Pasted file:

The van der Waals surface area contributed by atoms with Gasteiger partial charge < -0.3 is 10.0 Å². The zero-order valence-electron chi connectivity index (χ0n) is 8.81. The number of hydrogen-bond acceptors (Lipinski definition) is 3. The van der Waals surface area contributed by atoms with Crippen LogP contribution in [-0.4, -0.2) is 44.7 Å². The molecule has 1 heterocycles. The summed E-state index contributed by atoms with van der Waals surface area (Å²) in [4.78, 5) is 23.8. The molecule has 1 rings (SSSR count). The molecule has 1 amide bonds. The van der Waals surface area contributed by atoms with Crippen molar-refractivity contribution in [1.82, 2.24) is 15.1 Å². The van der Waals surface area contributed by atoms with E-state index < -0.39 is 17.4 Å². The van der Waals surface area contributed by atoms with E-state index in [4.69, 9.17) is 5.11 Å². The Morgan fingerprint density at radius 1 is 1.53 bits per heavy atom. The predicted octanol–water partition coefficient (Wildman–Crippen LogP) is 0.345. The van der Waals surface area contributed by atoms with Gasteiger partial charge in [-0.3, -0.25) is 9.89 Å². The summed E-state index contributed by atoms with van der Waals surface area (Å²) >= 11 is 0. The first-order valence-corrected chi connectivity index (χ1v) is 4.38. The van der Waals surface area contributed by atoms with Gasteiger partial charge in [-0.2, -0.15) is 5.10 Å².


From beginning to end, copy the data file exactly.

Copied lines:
The van der Waals surface area contributed by atoms with Gasteiger partial charge < -0.3 is 10.0 Å². The zero-order valence-electron chi connectivity index (χ0n) is 8.81. The number of hydrogen-bond acceptors (Lipinski definition) is 3. The van der Waals surface area contributed by atoms with Crippen LogP contribution in [-0.4, -0.2) is 44.7 Å². The molecule has 1 heterocycles. The summed E-state index contributed by atoms with van der Waals surface area (Å²) in [4.78, 5) is 23.8. The molecule has 1 rings (SSSR count). The molecule has 1 amide bonds. The van der Waals surface area contributed by atoms with Crippen molar-refractivity contribution in [1.82, 2.24) is 15.1 Å². The van der Waals surface area contributed by atoms with E-state index < -0.39 is 17.4 Å². The van der Waals surface area contributed by atoms with E-state index in [4.69, 9.17) is 5.11 Å². The Morgan fingerprint density at radius 1 is 1.53 bits per heavy atom. The predicted octanol–water partition coefficient (Wildman–Crippen LogP) is 0.345. The van der Waals surface area contributed by atoms with Gasteiger partial charge in [-0.3, -0.25) is 9.89 Å². The summed E-state index contributed by atoms with van der Waals surface area (Å²) >= 11 is 0. The first-order valence-corrected chi connectivity index (χ1v) is 4.38. The van der Waals surface area contributed by atoms with Gasteiger partial charge in [-0.2, -0.15) is 5.10 Å².